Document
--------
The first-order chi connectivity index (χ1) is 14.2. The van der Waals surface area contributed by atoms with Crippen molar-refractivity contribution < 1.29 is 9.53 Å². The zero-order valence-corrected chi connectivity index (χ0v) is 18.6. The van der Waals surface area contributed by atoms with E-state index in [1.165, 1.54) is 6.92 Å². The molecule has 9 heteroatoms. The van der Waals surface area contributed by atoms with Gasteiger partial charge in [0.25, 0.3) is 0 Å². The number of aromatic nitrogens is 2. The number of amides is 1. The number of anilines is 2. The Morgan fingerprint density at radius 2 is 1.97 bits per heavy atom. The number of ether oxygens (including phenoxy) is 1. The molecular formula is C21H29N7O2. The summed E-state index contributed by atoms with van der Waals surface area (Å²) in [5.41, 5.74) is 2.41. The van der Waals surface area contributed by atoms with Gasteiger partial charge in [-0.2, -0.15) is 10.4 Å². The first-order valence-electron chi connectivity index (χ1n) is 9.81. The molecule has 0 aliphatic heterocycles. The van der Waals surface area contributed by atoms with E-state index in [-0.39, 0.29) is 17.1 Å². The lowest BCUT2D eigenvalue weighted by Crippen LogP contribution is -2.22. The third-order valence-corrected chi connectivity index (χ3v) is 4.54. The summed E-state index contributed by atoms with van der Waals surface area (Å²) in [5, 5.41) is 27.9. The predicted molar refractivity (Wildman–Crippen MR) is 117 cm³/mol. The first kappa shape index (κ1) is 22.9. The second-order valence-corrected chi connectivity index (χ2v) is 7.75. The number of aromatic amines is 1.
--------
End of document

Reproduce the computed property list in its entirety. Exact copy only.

The first-order chi connectivity index (χ1) is 14.2. The van der Waals surface area contributed by atoms with Crippen molar-refractivity contribution < 1.29 is 9.53 Å². The zero-order valence-corrected chi connectivity index (χ0v) is 18.6. The van der Waals surface area contributed by atoms with E-state index in [1.165, 1.54) is 6.92 Å². The molecule has 9 heteroatoms. The van der Waals surface area contributed by atoms with Gasteiger partial charge in [0.25, 0.3) is 0 Å². The number of aromatic nitrogens is 2. The number of amides is 1. The number of anilines is 2. The Morgan fingerprint density at radius 2 is 1.97 bits per heavy atom. The number of ether oxygens (including phenoxy) is 1. The molecular formula is C21H29N7O2. The summed E-state index contributed by atoms with van der Waals surface area (Å²) in [5.41, 5.74) is 2.41. The van der Waals surface area contributed by atoms with Gasteiger partial charge in [-0.2, -0.15) is 10.4 Å². The first-order valence-electron chi connectivity index (χ1n) is 9.81. The molecule has 0 aliphatic heterocycles. The van der Waals surface area contributed by atoms with E-state index in [-0.39, 0.29) is 17.1 Å². The lowest BCUT2D eigenvalue weighted by Crippen LogP contribution is -2.22. The third-order valence-corrected chi connectivity index (χ3v) is 4.54. The summed E-state index contributed by atoms with van der Waals surface area (Å²) in [5, 5.41) is 27.9. The predicted molar refractivity (Wildman–Crippen MR) is 117 cm³/mol. The first kappa shape index (κ1) is 22.9. The second-order valence-corrected chi connectivity index (χ2v) is 7.75. The number of aromatic amines is 1.